State v. Dunn

Citation850 P.2d 1201
Decision Date18 March 1993
Docket NumberNo. 17571,17571
PartiesSTATE of Utah, Plaintiff and Appellee, v. Robert W. DUNN, Defendant and Appellant.
CourtUtah Supreme Court

R. Paul Van Dam, Atty. Gen., Christine Soltis, Asst. Atty. Gen., Salt Lake City, for plaintiff and appellee.

David B. Watkiss, Mary J. Woodhead, Debra J. Moore, Salt Lake City, for defendant and appellant.

ZIMMERMAN, Justice:

Robert W. Dunn appeals his 1981 jury conviction for second degree murder, Utah Code Ann. § 76-5-203 (1978 & Supp.1979) (amended 1986), and aggravated kidnapping, id. § 76-5-302 (1978) (amended 1983). This is the third time his case has come before this court. We initially affirmed his conviction in a per curiam opinion in 1982. State v. Dunn, 646 P.2d 709 (Utah 1982). In April of 1990, we reversed a trial court's dismissal of Dunn's petition for habeas corpus because we found sufficient grounds to permit him to claim ineffective assistance of counsel and to require a habeas corpus hearing even though he had not made that claim during the initial appeal. Dunn v. Cook, 791 P.2d 873, 878-79 (Utah 1990) (plurality). In June of 1990, we reinstated Dunn's right to appeal directly to this court. We now consider that appeal.

Dunn raises six claims of error: (i) insufficiency of the evidence; (ii) failure to suppress evidence resulting from an unconstitutional search; (iii) improper admission of evidence of a prior conviction; (iv) improper admission of a gruesome photograph; (v) prosecutorial misconduct during closing argument; and (vi) ineffective assistance of counsel. We reverse Dunn's conviction of second degree murder and direct entry of a judgment for reckless manslaughter. We affirm his conviction for aggravated kidnapping.

In reviewing a jury verdict, we view the evidence and all reasonable inferences drawn therefrom in a light most favorable to the verdict. E.g., State v. Andrews, 843 P.2d 1027, 1030 (Utah 1992); State v. Hamilton, 827 P.2d 232, 233 (Utah 1992); State v. Gardner, 789 P.2d 273, 285 (Utah 1989), cert. denied, 494 U.S. 1090, 110 S.Ct. 1837, 108 L.Ed.2d 965 (1990); State v. McClain, 706 P.2d 603, 605 (Utah 1985); State v. Bolsinger, 699 P.2d 1214, 1218 (Utah 1985) (plurality). We recite the facts accordingly Hamilton, 827 P.2d at 234, and present conflicting evidence only to the extent necessary to understand the issues raised on appeal. 1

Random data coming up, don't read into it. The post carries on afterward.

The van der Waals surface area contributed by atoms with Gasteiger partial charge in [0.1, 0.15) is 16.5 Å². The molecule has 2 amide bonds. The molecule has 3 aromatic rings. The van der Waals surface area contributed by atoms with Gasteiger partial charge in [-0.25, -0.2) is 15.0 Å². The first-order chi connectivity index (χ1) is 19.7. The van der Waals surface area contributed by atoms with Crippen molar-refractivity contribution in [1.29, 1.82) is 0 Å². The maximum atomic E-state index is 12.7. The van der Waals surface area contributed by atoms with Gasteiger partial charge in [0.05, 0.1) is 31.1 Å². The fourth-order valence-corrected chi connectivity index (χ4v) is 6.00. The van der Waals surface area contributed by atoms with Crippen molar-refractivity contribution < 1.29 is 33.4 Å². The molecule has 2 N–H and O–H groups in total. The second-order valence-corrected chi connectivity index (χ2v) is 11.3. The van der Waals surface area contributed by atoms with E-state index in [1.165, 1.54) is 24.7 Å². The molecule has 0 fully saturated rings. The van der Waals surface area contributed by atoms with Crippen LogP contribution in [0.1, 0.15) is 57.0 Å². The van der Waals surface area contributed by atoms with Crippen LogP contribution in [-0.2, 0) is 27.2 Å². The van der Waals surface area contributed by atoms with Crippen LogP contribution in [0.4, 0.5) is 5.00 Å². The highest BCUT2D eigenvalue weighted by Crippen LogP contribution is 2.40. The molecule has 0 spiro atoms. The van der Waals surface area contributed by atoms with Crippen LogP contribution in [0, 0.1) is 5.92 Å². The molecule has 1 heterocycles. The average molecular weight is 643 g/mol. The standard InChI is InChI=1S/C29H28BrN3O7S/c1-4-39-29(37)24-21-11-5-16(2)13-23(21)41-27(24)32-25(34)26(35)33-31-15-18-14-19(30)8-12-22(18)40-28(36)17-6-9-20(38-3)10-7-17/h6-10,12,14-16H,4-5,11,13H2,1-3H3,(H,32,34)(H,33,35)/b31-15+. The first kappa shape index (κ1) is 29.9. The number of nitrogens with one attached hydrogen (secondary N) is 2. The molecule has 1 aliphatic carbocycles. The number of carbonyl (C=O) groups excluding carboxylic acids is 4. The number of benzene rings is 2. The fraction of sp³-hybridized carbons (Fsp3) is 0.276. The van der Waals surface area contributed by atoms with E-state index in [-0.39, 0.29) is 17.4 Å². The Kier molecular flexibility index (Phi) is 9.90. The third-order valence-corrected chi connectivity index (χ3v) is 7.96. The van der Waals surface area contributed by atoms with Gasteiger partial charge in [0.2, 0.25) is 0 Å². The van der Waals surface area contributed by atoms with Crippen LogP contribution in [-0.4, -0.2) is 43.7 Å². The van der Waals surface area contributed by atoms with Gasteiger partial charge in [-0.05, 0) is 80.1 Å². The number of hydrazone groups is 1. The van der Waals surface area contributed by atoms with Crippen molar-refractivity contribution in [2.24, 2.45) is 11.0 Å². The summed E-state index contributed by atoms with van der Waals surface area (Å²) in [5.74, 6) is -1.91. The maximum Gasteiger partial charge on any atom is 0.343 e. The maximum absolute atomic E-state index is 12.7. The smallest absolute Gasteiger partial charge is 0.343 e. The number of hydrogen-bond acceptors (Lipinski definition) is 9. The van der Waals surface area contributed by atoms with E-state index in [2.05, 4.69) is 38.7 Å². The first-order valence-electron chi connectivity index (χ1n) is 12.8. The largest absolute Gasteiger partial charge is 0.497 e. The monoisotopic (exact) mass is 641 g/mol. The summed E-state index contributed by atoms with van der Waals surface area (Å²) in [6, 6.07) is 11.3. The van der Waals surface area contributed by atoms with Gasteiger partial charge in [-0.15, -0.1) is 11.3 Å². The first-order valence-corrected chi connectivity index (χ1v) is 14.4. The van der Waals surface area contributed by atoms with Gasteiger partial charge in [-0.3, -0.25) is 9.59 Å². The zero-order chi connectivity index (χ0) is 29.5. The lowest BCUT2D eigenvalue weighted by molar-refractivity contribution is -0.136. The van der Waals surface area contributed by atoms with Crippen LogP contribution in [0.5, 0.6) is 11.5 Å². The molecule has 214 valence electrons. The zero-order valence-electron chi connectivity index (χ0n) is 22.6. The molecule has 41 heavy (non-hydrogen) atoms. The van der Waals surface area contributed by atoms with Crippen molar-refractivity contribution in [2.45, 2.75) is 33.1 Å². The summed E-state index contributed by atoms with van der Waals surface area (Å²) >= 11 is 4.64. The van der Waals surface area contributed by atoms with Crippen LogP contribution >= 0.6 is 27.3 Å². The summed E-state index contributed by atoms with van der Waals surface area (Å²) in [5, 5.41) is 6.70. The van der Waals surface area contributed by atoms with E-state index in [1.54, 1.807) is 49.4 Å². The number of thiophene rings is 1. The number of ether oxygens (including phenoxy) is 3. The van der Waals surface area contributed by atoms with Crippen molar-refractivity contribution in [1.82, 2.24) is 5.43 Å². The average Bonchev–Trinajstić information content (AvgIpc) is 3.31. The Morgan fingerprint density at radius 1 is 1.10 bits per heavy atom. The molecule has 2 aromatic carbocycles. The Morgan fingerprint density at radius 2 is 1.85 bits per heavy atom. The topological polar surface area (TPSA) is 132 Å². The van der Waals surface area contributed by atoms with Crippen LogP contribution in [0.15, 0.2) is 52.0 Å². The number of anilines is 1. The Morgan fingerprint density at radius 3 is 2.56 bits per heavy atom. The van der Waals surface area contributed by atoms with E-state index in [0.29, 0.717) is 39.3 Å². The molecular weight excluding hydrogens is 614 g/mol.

During the summer of 1980, Dunn met Howard Scott while hitchhiking in Santa Barbara, California. They spent a few days together, separated, and met again in Barstow, California. In Barstow, they obtained a ride from Ernest Sprinkle, who was driving his motor home to Denver, Colorado. The three traveled to Las Vegas, Nevada, where Sprinkle gave Dunn and Scott a few dollars and left them so that he could gamble. Later that night, Sprinkle and the pair resumed their journey. After a few miles, Sprinkle, who had been drinking, asked one of the others to drive. Dunn drove from that point on.

In Mesquite, Nevada, they stopped to buy gas and continue gambling. Again, Sprinkle gave Dunn and Scott money. Scott began gambling with Sprinkle, and they continued to gamble until dawn. At one point during the night, Dunn became upset with Sprinkle and Scott because they were losing money and because Sprinkle was becoming increasingly drunk. The trio left Mesquite around 6 a.m., with Dunn driving.